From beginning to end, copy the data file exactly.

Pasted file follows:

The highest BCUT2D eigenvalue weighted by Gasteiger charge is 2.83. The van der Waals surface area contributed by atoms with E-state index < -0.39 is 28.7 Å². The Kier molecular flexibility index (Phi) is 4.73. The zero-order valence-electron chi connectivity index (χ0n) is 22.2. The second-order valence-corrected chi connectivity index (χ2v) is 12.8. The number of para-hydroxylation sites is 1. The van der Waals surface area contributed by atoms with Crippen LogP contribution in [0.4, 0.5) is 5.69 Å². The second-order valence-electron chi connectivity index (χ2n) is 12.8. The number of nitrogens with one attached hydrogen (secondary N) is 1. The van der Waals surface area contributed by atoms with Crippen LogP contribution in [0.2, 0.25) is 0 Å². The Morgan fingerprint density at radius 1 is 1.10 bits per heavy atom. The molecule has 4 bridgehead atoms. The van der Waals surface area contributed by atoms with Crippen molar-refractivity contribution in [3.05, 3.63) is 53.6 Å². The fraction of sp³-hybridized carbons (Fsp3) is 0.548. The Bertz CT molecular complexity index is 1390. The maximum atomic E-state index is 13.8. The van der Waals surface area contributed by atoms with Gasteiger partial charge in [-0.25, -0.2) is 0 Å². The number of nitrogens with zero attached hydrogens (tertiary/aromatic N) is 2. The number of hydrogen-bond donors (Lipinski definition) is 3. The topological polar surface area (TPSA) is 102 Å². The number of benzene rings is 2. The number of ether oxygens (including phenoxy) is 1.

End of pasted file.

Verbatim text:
The highest BCUT2D eigenvalue weighted by Gasteiger charge is 2.83. The van der Waals surface area contributed by atoms with E-state index < -0.39 is 28.7 Å². The Kier molecular flexibility index (Phi) is 4.73. The zero-order valence-electron chi connectivity index (χ0n) is 22.2. The second-order valence-corrected chi connectivity index (χ2v) is 12.8. The number of para-hydroxylation sites is 1. The van der Waals surface area contributed by atoms with Crippen LogP contribution in [0.4, 0.5) is 5.69 Å². The second-order valence-electron chi connectivity index (χ2n) is 12.8. The number of nitrogens with one attached hydrogen (secondary N) is 1. The van der Waals surface area contributed by atoms with Crippen LogP contribution in [0.2, 0.25) is 0 Å². The Morgan fingerprint density at radius 1 is 1.10 bits per heavy atom. The molecule has 4 bridgehead atoms. The van der Waals surface area contributed by atoms with Crippen molar-refractivity contribution in [3.05, 3.63) is 53.6 Å². The fraction of sp³-hybridized carbons (Fsp3) is 0.548. The Bertz CT molecular complexity index is 1390. The maximum atomic E-state index is 13.8. The van der Waals surface area contributed by atoms with Gasteiger partial charge in [-0.25, -0.2) is 0 Å². The number of nitrogens with zero attached hydrogens (tertiary/aromatic N) is 2. The number of hydrogen-bond donors (Lipinski definition) is 3. The topological polar surface area (TPSA) is 102 Å². The number of benzene rings is 2. The number of ether oxygens (including phenoxy) is 1.